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    just me duncan drennan's Avatar
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    Quote Originally Posted by Dave A View Post
    SARS has made it plain that they accept electronic tax invoices.
    I was reading VAT 404 last night and this morning and the tax invoice was one of the issues that I wanted to get to.

    There are two basic requirements for a digital signature, namely,

    1. The identity of the signer can be confirmed
    2. The integrity of the document can be confirmed


    I've been having a look at SARS requirements and trying to figure out exactly what they are. If I understand correctly then there only requirement is to ensure that the document does not get tampered with. Interestingly enough I've received invoices that do not conform to this, and therefore are not valid tax invoices (i.e. input VAT cannot be deducted!).

    It's relatively easy to meet SARS requirements by using a PDF file and encrypting it with freely available software.

    With a contract you want to make sure that both the identity and the integrity requirements are met. That requires the encryption/signing to be done in such a way that it is uniquely traceable to the person signing the document, and the law is a bit iffy on what is acceptable in this regard.
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    Site Caretaker Dave A's Avatar
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    This clearly is the crux:
    Tax invoices must be sent in encrypted format (at least 128 bytes), over a secure line or contain an electronic signature. The recipient of the supply must confirm in writing that he or she will accept electronic invoices for the purpose of claiming input tax. No other tax invoice may be issued and all copies extracted by the recipient must bear the words “copy tax invoice”.
    The rest is standard fare applicable to any tax invoice.

    It's that word "or" that really caught my attention.
    So it needs to be encrypted - I think Duncan's on the money with the encrypted pdf
    .and.
    {sent over a secure line (https) .or. contain an electronic signature}

    Which means an encrypted pdf does not cut the mustard on its own.

    As usual, when I see things like this I start running scenarios. Like is it even legal to send an unencrypted pdf that looks like a tax invoice? Could the vendor be in trouble here, even if a hard copy is sent as follow-up? Would that unencrypted version be considered a proforma invoice or an illegal copy?

    I think I need to email myself a test invoice to see if our software is encrypting the pdf. But that would still leave the digital signature or secure line issue. Not to mention the written confirmation issue, which could defeat the "convenience" of using electronic tax invoices in the first place.
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    just me duncan drennan's Avatar
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    Quote Originally Posted by Dave A View Post
    Not to mention the written confirmation issue, which could defeat the "convenience" of using electronic tax invoices in the first place.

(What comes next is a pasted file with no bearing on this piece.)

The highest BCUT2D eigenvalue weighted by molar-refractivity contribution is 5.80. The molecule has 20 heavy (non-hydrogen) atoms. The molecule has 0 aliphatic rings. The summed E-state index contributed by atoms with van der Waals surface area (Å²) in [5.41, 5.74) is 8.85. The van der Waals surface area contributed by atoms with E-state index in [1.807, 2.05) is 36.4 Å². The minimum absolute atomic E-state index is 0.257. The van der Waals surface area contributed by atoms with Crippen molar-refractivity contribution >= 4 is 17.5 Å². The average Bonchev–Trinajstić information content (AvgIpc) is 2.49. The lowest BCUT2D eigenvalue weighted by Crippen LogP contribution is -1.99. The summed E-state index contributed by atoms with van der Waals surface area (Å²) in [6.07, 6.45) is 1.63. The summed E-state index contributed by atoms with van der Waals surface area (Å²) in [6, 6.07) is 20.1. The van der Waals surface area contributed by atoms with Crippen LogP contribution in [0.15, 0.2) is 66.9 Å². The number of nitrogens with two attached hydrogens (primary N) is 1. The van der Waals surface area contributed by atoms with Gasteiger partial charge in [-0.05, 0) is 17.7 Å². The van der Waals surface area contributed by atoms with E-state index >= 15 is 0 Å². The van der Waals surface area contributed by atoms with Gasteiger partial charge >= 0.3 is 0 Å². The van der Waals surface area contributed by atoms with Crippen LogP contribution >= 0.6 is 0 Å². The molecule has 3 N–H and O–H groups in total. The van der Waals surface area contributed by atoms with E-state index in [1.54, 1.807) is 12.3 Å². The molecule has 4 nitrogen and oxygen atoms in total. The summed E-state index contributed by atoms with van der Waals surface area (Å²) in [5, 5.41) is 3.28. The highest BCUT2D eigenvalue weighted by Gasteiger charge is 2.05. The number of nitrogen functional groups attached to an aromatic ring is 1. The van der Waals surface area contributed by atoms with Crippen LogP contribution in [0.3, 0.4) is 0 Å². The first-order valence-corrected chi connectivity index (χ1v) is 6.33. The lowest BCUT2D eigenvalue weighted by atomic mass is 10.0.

I think that it may be okay to have an email saying they are happy with this. Refer to Paul's blog,

    One important consequence of the Act is the fact that a data message, like an email, has just about the same effect as a fax or letter in our law:

    Information is not without legal force and effect merely on the grounds that it is wholly or partly in the form of a data message. (Section 11(1))
    Now I'm not 100% sure what SARS accepts as written confirmation, but I think that a normal email (i.e. unsigned) would be suffice (may be wrong) here.

    Quote Originally Posted by Dave A View Post
    It's that word "or" that really caught my attention.
    So it needs to be encrypted - I think Duncan's on the money with the encrypted pdf .and. {sent over a secure line (https) .or. contain an electronic signature}

    Which means an encrypted pdf does not cut the mustard on its own.
    I'm not sure if I agree. The VAT NEWS is a bit ambiguous - what you've interpreted with an AND could possible be an OR. So it could be that is must be encrypted OR over a secure line OR digitally signed.

    Now I'm going to back that up with what is in the VAT 404 guide,

    Documents must be transmitted in encrypted form of at least 128 bit encryption format;
    There is no mention of specifics on the VAT 404 guide (i.e. encrypted/secure line/digital signature). Each of those three options can effectively offer a "128 bit encryption format" so I think that any of them is acceptable.

    Again it comes back to the intention. My understanding is that SARS wants to make sure the invoice has not been tampered with (to obtain a tax advantage).

    Just to add to this I know that FNB offers the facility to obtain your bank statements (which also form a tax invoice) via email. They send a PDF file which anyone can open, but which is encrypted so that it cannot be modified. This is obviously deemed acceptable by SARS else I'm pretty sure they wouldn't be doing it.
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    Site Caretaker Dave A's Avatar
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    Quote Originally Posted by dsd View Post
    I'm not sure if I agree. The VAT NEWS is a bit ambiguous - what you've interpreted with an AND could possible be an OR. So it could be that is must be encrypted OR over a secure line OR digitally signed.
    I agree it's ambiguous. I've taken a position so that someone can prove me wrong Not convinced yet.

    I posted a comment on Paul's blog last night, but it's awaiting moderation. I'll hold on to see if it is released before I resort to raising the point here. Paul comes up with some good stuff and it would be great to increase his exposure.
    The trouble with opportunity is it normally comes dressed up as work.

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    just me duncan drennan's Avatar
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    Quote Originally Posted by Dave A View Post
    I agree it's ambiguous. I've taken a position so that someone can prove me wrong Not convinced yet.
    I've contacted SARS about this...if I don't get a response by early next week I'll call them.